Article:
About four months ago I started dating a really wonderful guy. He is considerate, well-educated, thoughtful and we have a lot of fun. I could see a future with him. However, there is one issue that I am concerned about. My boyfriend’s father, who was a manual laborer, is in his late 50s and has been out of work for some time. He lives with my boyfriend, who completely supports him financially (the mom is not in the picture). I genuinely like his father. But his dad is an alcoholic and every day my boyfriend brings home two liters of wine for him to drink. I have gently brought the situation up with my boyfriend, but he says this is better than his father drinking cheap booze, and that his dad supported him for his whole life, so it is his turn. He has tried to get his dad to stop drinking, but his father won’t. Is there anything I can do about this or is accepting him enabling his father just the price of admission to an otherwise amazing guy?
Your blinders seem to be off because you see this situation clearly: Your boyfriend’s father is an alcoholic, your boyfriend is enabling this, and unless someone wants to change this situation—which apparently neither has the will to do—this is the way it will be, until it ends. Your boyfriend’s father is drinking almost three bottles of wine a night (and let's hope when he’s doing this he never gets behind the wheel). One of these days his liver is going to give out, or he’ll fall and hit his head, or—you get the picture. The amazing thing about alcoholics, though, is their capacity to guzzle for years, so this could be quite a long-running show. You seem to have two choices: walk away because you can’t accept this, or decide that this is serenity prayer time, which you will keep repeating because your new guy is worth it.
My dad is a talker. He tells long-winded stories and carries on about subjects the people around him have no interest in. He’s also immune to the body language of his audience and misses (either willfully or not) the normal indications that they are no longer interested. He’s that nightmare guy everyone tries to avoid because once he’s got you cornered, you can’t get out. For the past several years I’ve limited the amount of time I spend with him both in person and on the phone because of this. I’ve tried gently bringing it up as well as being more direct, but he just laughs and says he knows. He’s in his 70s, and other than a few hours each day he spends at his part-time job, he doesn’t have any friends. What can I do to maintain a relationship with my father without tearing my hair out every time he corners me into a conversation? Or how do I get him to shut the hell up?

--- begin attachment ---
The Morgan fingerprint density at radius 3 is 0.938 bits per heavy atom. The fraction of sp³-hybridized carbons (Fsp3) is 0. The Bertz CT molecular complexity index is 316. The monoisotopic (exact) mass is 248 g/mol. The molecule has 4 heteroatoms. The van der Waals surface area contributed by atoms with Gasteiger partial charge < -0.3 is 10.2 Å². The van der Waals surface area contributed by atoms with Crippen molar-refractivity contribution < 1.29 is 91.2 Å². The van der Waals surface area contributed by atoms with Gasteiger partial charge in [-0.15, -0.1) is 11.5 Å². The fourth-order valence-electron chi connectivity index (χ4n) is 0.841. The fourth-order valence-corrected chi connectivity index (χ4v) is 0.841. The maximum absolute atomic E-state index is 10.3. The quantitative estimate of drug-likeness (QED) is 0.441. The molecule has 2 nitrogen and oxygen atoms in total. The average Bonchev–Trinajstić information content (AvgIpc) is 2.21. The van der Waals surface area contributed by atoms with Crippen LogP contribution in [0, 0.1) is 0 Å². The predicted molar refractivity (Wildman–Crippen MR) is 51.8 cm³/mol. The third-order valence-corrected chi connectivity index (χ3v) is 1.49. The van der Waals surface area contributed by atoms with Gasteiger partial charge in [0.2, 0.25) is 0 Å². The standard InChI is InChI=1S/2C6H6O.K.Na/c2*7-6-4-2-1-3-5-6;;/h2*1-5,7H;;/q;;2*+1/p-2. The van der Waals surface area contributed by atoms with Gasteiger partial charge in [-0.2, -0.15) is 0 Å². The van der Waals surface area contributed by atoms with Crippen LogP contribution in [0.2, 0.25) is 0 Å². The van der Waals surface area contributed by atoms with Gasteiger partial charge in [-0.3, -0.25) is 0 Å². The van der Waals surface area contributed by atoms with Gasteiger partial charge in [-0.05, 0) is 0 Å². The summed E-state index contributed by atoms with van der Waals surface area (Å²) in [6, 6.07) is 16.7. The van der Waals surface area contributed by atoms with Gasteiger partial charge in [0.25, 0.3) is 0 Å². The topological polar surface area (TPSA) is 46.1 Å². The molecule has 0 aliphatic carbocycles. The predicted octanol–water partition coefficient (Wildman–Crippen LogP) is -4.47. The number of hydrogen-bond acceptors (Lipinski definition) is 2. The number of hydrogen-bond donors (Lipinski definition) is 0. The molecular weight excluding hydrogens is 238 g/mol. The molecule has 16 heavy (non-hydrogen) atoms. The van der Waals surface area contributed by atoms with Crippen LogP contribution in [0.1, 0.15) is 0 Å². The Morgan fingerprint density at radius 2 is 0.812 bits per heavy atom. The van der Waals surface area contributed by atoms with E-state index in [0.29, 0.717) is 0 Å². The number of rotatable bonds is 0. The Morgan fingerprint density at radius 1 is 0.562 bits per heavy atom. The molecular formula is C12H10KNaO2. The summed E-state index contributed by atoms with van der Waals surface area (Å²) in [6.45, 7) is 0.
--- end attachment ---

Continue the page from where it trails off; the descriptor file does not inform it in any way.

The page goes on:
To answer your last question, the most likely solution will be when someone else intones, “We are here today to pay our final respects to a man who was never at a loss for words.” Your father suffers from logorrhea. It sounds like a lifetime condition. Likely his own parents, after waiting to hear his first words, must have quickly wished for him to return to his pre-verbal state. You don’t mention your mother being around, so your father’s loneliness and lack of audience only exacerbates his need for compulsive monologues when he gets someone captive. If your father were interested in changing, he could see if therapy and even medication would make a difference. But he’d have to close his mouth long enough to hear what a therapist had to say, and you indicate he has no desire to muzzle himself. Tuning out is really the only rational approach to such a person. You can tell him directly that you are only going to see him and speak to him on a limited basis because, well, you can’t ever get a word in. When you do have your scheduled phone call, do it in front of the computer or TV, put him on speaker, and at occasional intervals interject, “You don’t say.”